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Council of Europe

Culturelink review, no.42/April 2004 - contents - imprint - archive

Third Annual Authors' Meeting on Cultural Policies in Europe: A Compendium of Basic Facts and Trends

The Council of Europe and the European Institute for Comparative Cultural Research (ERICarts)

The Council of Europe and the European Institute for Comparative Cultural Research (ERICarts) organized the Third Annual Authors' Meeting on Cultural Policies in Europe: A Compendium of Basic Facts and Trends, a web-based public service information and monitoring system. The meeting was held in Berlin, 11-14 March 2004, and was hosted by the German Ministry of Foreign Affairs.

The Compendium project originates from the Council of Europe's Programme of National Cultural Policy Reviews. It was initiated by the Council of Europe Culture Committee and Secretariat and has been carried out in partnership with the ERICarts Institute since 1998. The Compendium addresses a broad audience of policy makers and administrators, arts institutions and networks, researchers and documentation professionals, journalists and students. A team of researchers from the Council of Europe member states is continuously updating the Compendium.

The focus of this year's meeting was the discussion of possible improvements and expansion of the Compendium grid as well as its use as a training tool for lectures and seminars at universities across Europe. Another important issue discussed in Berlin was 'monitoring' and the significant advancements that the Compendium project has made in the systematic collection of information about cultural policies and trends in the 48 countries party to the European Cultural Convention. For the Council of Europe, an all-European perspective and systematic monitoring of legal standards and instruments is a common activity within its multiple areas of responsibility from human rights to education. In the cultural field, the systematic observation of policy developments, policy landscape and its constituent factors is only beginning to emerge through project such as the Compendium. This activity is vital for the future development of legal instruments, such as Conventions, or for specific or integrated programmes which can advance cultural co-operation across Europe and improve relations with other parts of the world.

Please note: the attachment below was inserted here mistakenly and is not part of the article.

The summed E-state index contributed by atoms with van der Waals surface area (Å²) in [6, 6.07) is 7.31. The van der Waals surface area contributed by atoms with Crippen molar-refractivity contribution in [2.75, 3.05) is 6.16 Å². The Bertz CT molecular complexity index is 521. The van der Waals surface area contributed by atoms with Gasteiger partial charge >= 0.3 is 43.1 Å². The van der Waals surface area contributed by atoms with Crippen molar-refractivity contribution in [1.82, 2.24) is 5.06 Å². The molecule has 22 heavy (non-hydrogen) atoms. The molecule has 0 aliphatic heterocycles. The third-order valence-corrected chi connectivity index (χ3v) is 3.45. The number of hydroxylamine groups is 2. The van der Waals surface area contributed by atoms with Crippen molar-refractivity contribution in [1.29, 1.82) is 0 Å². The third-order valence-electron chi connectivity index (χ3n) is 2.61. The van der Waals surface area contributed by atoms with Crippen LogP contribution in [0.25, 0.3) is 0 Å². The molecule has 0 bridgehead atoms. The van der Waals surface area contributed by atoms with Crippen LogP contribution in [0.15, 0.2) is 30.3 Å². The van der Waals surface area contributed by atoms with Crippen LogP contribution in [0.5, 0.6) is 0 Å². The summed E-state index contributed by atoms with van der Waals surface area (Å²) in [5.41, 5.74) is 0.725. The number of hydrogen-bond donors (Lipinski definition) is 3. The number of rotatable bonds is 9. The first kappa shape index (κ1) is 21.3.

Within the Compendium project, monitoring represents an integrated and dynamic activity, reflected in the annual reports on developments in cultural policies and trends in Europe, including: collecting reliable information and data, systematically monitoring pre-selected issues and trends over a period of time, introducing new indicators to begin collecting information and data on emerging issues of political priority (e.g., cultural diversity, intercultural dialogue and social cohesion), as well as identifying models of examples of good practice through the systematic collection of examples/illustrations existing at the national, regional and local levels.

Regardless of the efforts to improve the monitoring capacities of the Compendium, it should not change its character as an information tool: the integrity of the well-established information system will be maintained while the monitoring function will be an additional asset to be included into the overall system.

For more information about the Compendium project, please visit the web site: http://www.culturalpolicies.net